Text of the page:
On the same page India Knight states that many people suffering from allergies and food intolerances really don’t have allergies at all and are simply rude. Try telling that to me after I’ve had a cheese covered pizza.

Millions of people have imaginary allergies and food intolerances, according to a survey last week. Many of them have diagnosed themselves online; one in 50 says they only noticed their “problem” when a friend had similar symptoms; and 39% of people questioned think it is “trendy” to claim a food allergy. Twelve million people claim to suffer from allergy or intolerance, of which less than a quarter are medically diagnosed.

The mind boggles. I love cheese and milk. I would love nothing better than to drink a cool glass of milk with a spicy curry, or homemade brown bread with a thick slice of cheese on top. It’s not bloody trendy to have a stuffed up nose and phlemmy throat a few hours later. Poor Ms. Knight lives in a very black and white world.

Good to know I’m not the only one to think this way about India Knight’s article. Actually, India Knight was never good so she couldn’t go bad. At least Clarkson’s articles are mildly entertaining!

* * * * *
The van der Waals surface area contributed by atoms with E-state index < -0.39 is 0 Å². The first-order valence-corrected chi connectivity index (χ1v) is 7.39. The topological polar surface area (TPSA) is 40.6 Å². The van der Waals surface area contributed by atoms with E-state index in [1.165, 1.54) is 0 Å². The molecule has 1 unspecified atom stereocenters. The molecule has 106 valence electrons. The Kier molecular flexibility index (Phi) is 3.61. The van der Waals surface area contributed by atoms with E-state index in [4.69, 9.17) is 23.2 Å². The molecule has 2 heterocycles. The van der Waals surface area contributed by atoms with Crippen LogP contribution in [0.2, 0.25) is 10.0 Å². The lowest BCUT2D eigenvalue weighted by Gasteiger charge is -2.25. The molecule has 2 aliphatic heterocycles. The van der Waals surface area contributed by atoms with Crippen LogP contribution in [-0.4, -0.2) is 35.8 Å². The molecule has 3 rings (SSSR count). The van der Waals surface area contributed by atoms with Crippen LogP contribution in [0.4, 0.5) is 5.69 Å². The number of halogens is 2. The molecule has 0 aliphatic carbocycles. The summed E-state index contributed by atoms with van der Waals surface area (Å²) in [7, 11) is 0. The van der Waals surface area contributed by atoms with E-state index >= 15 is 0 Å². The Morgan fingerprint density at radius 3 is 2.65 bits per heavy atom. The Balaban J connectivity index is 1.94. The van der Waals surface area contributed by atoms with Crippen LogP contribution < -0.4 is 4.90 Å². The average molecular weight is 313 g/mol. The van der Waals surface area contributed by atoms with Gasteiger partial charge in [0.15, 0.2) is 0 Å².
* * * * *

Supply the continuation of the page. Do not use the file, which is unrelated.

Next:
The strange tale of the Brita water filter

It was a dark and stormy night. Thunder rolled over the land and lightning shot from the sky incinerating trees, cars and unlucky people caught out in the worst storms since records began. Out of the dark came a hulking shape. It was transparent, and water sloshed from side to side as it moved down the road, but no! Disaster struck, a little pebble made a small crack in the jug and it’s life force, the magical water seeped into the ground and the transparent walls of the Brita jug finally fell silent.